Disclosure of complementary medicine use to medical providers: a systematic review and meta-analysis
- Publication Type:
- Journal Article
- Scientific Reports, 2019, 9 (1)
- Issue Date:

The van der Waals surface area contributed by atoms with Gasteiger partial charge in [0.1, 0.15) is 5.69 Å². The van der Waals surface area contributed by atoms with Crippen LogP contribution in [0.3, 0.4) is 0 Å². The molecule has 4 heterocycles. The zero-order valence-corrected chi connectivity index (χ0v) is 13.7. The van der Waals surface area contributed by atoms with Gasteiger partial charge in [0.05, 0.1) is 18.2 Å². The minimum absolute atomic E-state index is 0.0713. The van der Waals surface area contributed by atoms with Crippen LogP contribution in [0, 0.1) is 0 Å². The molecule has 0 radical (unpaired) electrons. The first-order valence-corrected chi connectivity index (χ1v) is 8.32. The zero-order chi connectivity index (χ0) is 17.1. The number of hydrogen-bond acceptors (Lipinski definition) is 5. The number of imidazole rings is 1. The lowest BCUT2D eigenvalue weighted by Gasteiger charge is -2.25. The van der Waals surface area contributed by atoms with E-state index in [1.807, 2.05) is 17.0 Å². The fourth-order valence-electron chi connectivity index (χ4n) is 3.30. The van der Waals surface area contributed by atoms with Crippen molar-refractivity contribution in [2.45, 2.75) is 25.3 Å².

© 2019, The Author(s). Concomitant complementary medicine (CM) and conventional medicine use is frequent and carries potential risks. Yet, CM users frequently neglect to disclose CM use to medical providers. Our systematic review examines rates of and reasons for CM use disclosure to medical providers. Observational studies published 2003–2016 were searched (AMED, CINAHL, MEDLINE, PsycINFO). Eighty-six papers reporting disclosure rates and/or reasons for disclosure/non-disclosure of CM use to medical providers were reviewed. Fourteen were selected for meta-analysis of disclosure rates of biologically-based CM. Overall disclosure rates varied (7–80%). Meta-analysis revealed a 33% disclosure rate (95%CI: 24% to 43%) for biologically-based CM. Reasons for non-disclosure included lack of inquiry from medical providers, fear of provider disapproval, perception of disclosure as unimportant, belief providers lacked CM knowledge, lacking time, and belief CM was safe. Reasons for disclosure included inquiry from medical providers, belief providers would support CM use, belief disclosure was important for safety, and belief providers would give advice about CM. Disclosure appears to be influenced by the nature of patient-provider communication. However, inconsistent definitions of CM and lack of a standard measure for disclosure created substantial heterogeneity between studies. Disclosure of CM use to medical providers must be encouraged for safe, effective patient care.
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